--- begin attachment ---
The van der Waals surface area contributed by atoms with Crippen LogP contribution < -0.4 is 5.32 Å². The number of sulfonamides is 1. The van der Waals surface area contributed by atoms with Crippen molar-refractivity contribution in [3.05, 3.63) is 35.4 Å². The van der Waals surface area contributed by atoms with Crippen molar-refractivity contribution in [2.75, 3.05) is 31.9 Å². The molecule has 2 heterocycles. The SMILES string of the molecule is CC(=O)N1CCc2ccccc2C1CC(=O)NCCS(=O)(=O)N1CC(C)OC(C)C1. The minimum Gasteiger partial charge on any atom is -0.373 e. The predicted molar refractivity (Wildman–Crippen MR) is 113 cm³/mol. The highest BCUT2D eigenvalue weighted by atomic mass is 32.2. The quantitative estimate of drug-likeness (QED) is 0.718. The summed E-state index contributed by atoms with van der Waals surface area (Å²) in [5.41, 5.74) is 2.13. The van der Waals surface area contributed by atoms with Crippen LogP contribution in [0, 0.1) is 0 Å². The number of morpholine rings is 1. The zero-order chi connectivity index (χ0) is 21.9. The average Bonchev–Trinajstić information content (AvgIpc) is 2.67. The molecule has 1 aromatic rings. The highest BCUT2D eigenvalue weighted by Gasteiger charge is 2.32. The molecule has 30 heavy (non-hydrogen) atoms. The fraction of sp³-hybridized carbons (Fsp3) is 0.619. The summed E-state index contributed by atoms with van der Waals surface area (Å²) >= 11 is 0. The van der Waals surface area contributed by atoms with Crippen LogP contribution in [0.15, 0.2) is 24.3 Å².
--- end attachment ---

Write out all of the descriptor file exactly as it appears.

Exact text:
The van der Waals surface area contributed by atoms with Crippen LogP contribution < -0.4 is 5.32 Å². The number of sulfonamides is 1. The van der Waals surface area contributed by atoms with Crippen molar-refractivity contribution in [3.05, 3.63) is 35.4 Å². The van der Waals surface area contributed by atoms with Crippen molar-refractivity contribution in [2.75, 3.05) is 31.9 Å². The molecule has 2 heterocycles. The SMILES string of the molecule is CC(=O)N1CCc2ccccc2C1CC(=O)NCCS(=O)(=O)N1CC(C)OC(C)C1. The minimum Gasteiger partial charge on any atom is -0.373 e. The predicted molar refractivity (Wildman–Crippen MR) is 113 cm³/mol. The highest BCUT2D eigenvalue weighted by atomic mass is 32.2. The quantitative estimate of drug-likeness (QED) is 0.718. The summed E-state index contributed by atoms with van der Waals surface area (Å²) in [5.41, 5.74) is 2.13. The van der Waals surface area contributed by atoms with Crippen LogP contribution in [0, 0.1) is 0 Å². The number of morpholine rings is 1. The zero-order chi connectivity index (χ0) is 21.9. The average Bonchev–Trinajstić information content (AvgIpc) is 2.67. The molecule has 1 aromatic rings. The highest BCUT2D eigenvalue weighted by Gasteiger charge is 2.32. The molecule has 30 heavy (non-hydrogen) atoms. The fraction of sp³-hybridized carbons (Fsp3) is 0.619. The summed E-state index contributed by atoms with van der Waals surface area (Å²) >= 11 is 0. The van der Waals surface area contributed by atoms with Crippen LogP contribution in [0.15, 0.2) is 24.3 Å².